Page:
Shelley Sullivan knew she needed to network to make the business she started 10 years ago succeed, but it wasn’t easy identifying where to go. “For me, it took a bit to figure out where I might find those people,” said Sullivan, who owns Energy Sciences, a Midwest company that delivers custom-designed solutions for reducing energy use and increasing profitability. “The trick is to open up your thinking,” she said. “Maybe not find someone in your exact industry. I joined female networking groups and I found intelligent, successful role models. Surround yourself with those women.”
Strides have been made over the years by women who have opened businesses, but there may still be a long way to go in closing the gender gap. Just 30 years ago, women represented 4 million businesses in the United States. Today there are 11 million women-owned businesses, which represents 39 percent of all firms.
One of the frustrating challenges is that women-owned businesses still grow at a slower rate and earn less revenue than those owned by men.
Women entrepreneurs also face obstacles when it comes to financing. In “Tackling the Gender Gap: What Women Entrepreneurs Need to Thrive,” Sen. Jeanne Shaheen (D-New Hampshire), ranking member of the Senate Committee on Small Business and Entrepreneurship, addressed the need for women to have role models. The report identified a lack of mentors for women as contributing to the perception that entrepreneurship is a male-only endeavor.
Small piece of the pie
The Senate committee report showed women receive only 2 percent of venture capital funds. The financial gender pay gap hurts the ability of women to be successful entrepreneurs by having unequal access to startup funding and financing streams that leave women with fewer credit options and a small portion of venture capital, the report showed.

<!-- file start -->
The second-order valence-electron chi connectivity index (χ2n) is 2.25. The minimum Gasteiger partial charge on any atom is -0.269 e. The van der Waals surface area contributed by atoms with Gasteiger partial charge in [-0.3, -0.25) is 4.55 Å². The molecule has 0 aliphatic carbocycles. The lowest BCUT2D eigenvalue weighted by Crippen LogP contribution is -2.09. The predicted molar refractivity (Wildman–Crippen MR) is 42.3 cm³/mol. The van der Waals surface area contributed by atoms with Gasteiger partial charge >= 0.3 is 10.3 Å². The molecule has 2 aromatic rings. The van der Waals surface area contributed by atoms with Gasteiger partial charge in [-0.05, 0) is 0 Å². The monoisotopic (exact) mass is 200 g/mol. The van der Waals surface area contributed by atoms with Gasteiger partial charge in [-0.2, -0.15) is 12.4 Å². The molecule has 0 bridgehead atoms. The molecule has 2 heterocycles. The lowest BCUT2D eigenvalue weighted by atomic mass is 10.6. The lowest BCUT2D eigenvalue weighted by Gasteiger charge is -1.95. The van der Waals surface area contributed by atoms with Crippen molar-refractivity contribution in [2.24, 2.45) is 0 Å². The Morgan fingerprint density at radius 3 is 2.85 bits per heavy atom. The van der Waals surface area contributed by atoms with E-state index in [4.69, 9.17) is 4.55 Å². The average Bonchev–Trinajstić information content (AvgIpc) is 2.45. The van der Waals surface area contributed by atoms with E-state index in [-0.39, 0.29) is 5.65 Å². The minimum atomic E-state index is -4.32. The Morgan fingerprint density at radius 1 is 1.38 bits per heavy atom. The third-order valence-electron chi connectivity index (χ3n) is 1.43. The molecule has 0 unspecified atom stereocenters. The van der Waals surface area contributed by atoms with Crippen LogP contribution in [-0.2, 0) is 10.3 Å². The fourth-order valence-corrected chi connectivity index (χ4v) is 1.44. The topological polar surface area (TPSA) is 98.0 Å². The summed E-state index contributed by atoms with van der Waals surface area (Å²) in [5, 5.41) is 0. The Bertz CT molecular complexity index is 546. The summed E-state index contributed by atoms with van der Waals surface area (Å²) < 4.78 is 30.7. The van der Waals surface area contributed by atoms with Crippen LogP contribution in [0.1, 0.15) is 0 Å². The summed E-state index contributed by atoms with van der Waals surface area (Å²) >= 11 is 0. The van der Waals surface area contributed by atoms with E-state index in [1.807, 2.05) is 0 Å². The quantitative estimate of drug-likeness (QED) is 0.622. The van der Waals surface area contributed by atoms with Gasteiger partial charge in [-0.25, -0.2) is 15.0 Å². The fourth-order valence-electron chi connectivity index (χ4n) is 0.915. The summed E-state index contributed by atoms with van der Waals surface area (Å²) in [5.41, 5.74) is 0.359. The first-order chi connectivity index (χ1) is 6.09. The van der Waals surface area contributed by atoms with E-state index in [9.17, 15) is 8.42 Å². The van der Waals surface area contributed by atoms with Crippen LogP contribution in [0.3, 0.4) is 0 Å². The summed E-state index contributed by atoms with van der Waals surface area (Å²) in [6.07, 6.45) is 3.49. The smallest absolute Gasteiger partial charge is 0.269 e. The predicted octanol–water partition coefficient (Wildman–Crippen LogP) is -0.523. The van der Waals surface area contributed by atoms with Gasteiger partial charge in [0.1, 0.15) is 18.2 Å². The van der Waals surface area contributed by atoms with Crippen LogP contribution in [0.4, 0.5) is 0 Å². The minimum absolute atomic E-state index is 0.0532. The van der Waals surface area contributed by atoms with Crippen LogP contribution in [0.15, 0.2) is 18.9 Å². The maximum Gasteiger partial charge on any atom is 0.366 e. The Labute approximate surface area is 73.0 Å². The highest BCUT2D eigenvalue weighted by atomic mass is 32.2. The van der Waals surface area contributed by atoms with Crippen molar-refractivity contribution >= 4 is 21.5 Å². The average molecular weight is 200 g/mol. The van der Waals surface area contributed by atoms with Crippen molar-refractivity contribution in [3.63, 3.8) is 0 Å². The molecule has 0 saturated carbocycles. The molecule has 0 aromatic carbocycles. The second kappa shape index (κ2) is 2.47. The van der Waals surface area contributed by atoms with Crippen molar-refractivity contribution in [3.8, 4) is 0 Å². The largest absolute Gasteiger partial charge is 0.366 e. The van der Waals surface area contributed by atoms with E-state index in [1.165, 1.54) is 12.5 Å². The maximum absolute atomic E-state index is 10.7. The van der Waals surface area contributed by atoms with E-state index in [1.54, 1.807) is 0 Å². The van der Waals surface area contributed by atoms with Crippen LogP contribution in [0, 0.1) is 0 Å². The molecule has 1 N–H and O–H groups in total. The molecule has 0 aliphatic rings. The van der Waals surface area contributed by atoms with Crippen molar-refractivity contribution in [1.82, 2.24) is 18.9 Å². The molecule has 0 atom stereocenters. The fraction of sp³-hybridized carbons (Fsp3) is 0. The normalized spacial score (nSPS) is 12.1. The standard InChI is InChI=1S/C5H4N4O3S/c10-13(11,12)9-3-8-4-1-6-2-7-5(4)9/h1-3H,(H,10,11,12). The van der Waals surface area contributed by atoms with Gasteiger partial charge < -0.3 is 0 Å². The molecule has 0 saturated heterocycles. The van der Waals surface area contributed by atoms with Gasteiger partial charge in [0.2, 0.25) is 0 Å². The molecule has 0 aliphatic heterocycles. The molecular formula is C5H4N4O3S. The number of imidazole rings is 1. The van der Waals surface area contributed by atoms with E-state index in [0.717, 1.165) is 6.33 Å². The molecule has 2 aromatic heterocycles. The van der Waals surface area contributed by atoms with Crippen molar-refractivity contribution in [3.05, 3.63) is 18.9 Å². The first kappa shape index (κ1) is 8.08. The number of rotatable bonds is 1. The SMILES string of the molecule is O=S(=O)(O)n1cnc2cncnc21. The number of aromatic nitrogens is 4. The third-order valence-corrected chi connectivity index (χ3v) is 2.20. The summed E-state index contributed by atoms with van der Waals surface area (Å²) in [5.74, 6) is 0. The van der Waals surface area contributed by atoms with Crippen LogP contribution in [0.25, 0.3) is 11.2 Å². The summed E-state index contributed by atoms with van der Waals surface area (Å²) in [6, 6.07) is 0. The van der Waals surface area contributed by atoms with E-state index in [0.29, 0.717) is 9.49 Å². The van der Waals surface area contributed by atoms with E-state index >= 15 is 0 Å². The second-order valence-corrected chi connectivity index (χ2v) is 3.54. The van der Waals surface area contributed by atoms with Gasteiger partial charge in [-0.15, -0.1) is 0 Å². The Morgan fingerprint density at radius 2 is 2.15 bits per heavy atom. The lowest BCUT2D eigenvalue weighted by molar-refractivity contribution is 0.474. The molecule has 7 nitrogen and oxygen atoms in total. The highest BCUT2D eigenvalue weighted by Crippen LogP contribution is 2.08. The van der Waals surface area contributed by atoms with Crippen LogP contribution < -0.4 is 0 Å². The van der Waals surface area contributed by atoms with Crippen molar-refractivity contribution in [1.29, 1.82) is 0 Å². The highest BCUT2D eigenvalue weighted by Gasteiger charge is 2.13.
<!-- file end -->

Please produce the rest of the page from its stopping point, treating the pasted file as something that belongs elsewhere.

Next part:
Women are also behind in serving on corporate boards and as CEOs.
Less than 5 percent of companies in the U.S. have women CEOs and 20 percent of corporate boards are made up of women, says Dr. Sonia Dalmia, Grand Valley State University professor of economics and chair of the economics department in the GVSU Seidman College of Business. Her study, which was researched with GVSU associate professor of economics Dr. Claudia Smith, is based on 2016 data.
“There’s been a lot of talk about diversifying corporate boards,” Dalmia said. “There’s more talk about diversity and less action. Not very many women are available to fill these seats.”
Women business owners in manufacturing and automotive industry-centric states face unique challenges. Those industries, as well as the food and agriculture, are underrepresented by women, she added.
“This has the potential to reinforce the stereotype that women are not interested in working in these areas,” Dalmia said. “It is important to empower women to gain the skills and embrace the opportunities afforded by a career in these industries.”
Women need to start early on setting their career goals.
“Even when women are in business schools, they tend to gravitate to accounting and human resources,” Dalmia said. “They also don’t tend to choose technical fields. The fields we choose to specialize in college makes a difference.”
Dalmia’s study also found that women don’t have the same access to professional development and career growth opportunities as men.
“To overcome this, more than mentors, women need sponsors who will give them visibility, talk about their accomplishments, and promote them,” Dalmia said. “We have adequate role models. The trick is finding them.”
They also need to take chances and reach out to people they don’t think they would be able to meet or befriend.
“If your goal is to be ‘xyz’ then it’s important to be strategic and be persistent,” Dalmia said. “Getting out of a comfort zone and expanding your base is important.”
Being courageous also comes into play, with women tending to be less so, compared to men, when applying for jobs for which they believe they aren’t fully qualified.